Is a bully lurking among your staff?

by 08 Jan 2014
Talk of bullying brings to mind schoolyard cruelty, but it’s remarkably common in the workplace as well.

The impact also goes beyond just the individual affected. A 2012 study from the University of British Columbia found workers who witness bullying, but are not directly affected, are more likely to look for a new job than those who don’t see bullying at work.

Bullying can have a big impact on productivity, absenteeism, employee turnover and morale. But do you always recognise bullies?

According to Anton Hout, founder of, there are eight main bullying personality types:

1. The Screaming Mimi. This is the most easily recognisable type of workplace bully. Screaming Mimis are loud and obnoxious, and their abusive behaviour is meant to berate and humiliate people. They thrive on the notion that others fear them.

2. The Two-Headed Snake. To a co-worker’s face, this employee acts like a trusted friend or colleague. However, when the co-worker is out of earshot, this person will destroy his colleague’s reputation, stab him in the back and even take credit for his work.

3. The Constant Critic. This bully’s goal is to dismantle other people’s confidence through constant – and often unwarranted – criticism. A critic will look for any possible flaw in someone’s work and labours tirelessly to kill that person’s credibility. Impeccable work? No problem – this type of bully isn’t above falsifying documents or creating evidence to make others look bad.

4. The Gatekeeper. Every office has at least one employee who gets off on wielding his or her power over others – regardless of whether that power is real or perceived. Gatekeepers deny people the tools they need – whether it’s resources, time or information – to do their jobs efficiently.

5. The Attention Seeker. This type of bully wants to be the centre of the attention at all times. They’ll try to get on their superior’s good side through consistent flattery and even come on as kind and helpful to their peers – especially the newer employees. However, if co-workers don’t provide the right amount of attention, these bullies can quickly turn on them.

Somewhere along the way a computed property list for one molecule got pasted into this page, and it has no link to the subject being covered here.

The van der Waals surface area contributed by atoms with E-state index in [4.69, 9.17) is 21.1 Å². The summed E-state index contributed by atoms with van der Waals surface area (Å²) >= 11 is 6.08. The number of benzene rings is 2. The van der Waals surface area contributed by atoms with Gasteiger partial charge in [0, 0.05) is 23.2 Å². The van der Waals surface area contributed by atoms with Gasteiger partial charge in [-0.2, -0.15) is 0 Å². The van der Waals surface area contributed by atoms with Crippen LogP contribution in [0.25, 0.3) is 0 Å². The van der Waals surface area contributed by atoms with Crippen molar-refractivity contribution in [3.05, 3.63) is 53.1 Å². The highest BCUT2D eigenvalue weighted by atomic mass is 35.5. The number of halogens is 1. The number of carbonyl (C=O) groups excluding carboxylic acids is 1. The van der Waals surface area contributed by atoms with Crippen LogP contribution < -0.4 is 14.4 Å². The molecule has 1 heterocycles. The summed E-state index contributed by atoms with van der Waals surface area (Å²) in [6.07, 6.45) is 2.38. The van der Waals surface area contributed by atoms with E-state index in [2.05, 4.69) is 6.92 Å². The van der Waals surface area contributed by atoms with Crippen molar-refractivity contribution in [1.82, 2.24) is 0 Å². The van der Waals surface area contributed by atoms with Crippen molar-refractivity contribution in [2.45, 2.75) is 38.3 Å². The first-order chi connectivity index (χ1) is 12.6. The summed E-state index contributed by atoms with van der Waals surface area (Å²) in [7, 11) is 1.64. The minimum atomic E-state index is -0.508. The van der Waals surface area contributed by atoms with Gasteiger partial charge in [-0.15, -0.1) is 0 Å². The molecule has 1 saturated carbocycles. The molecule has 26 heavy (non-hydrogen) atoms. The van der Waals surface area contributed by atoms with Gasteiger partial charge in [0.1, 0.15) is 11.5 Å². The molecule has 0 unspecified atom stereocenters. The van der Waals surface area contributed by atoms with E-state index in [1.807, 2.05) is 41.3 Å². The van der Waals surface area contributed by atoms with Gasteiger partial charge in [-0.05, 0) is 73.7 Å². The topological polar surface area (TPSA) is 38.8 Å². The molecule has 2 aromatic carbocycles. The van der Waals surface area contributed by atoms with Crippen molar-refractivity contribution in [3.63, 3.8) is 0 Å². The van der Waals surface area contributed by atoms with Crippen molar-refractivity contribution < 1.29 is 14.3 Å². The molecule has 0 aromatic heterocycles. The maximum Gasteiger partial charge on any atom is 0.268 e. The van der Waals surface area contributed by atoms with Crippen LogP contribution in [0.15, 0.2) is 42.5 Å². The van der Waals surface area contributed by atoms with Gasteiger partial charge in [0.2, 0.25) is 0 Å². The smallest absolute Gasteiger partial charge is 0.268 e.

6. The Wannabe. This is an employee who sees himself or herself as absolutely indispensable and expects recognition for everything. But Wannabes aren’t usually very good at their jobs. To compensate, these bullies spend a majority of their time watching more competent workers and looking for areas of skilled workers’ performance to complain about.

7. The Guru. Generally, there’s nothing wrong with this bully’s work performance. In fact, it’s not unusual for a Guru to be considered an expert in his or her own niche area. What these bullies offer in technical skill, however, they severely lack in emotional maturity.

Gurus see themselves as being superior to their co-workers. As a result, they don’t consider how their actions will affect others, aren’t able to fathom the possibility that they can be wrong and don’t accept responsibility for their own actions. In addition, because these bullies feel as though they’re “above it all,” they don’t always feel compelled to follow the same rules as everybody else.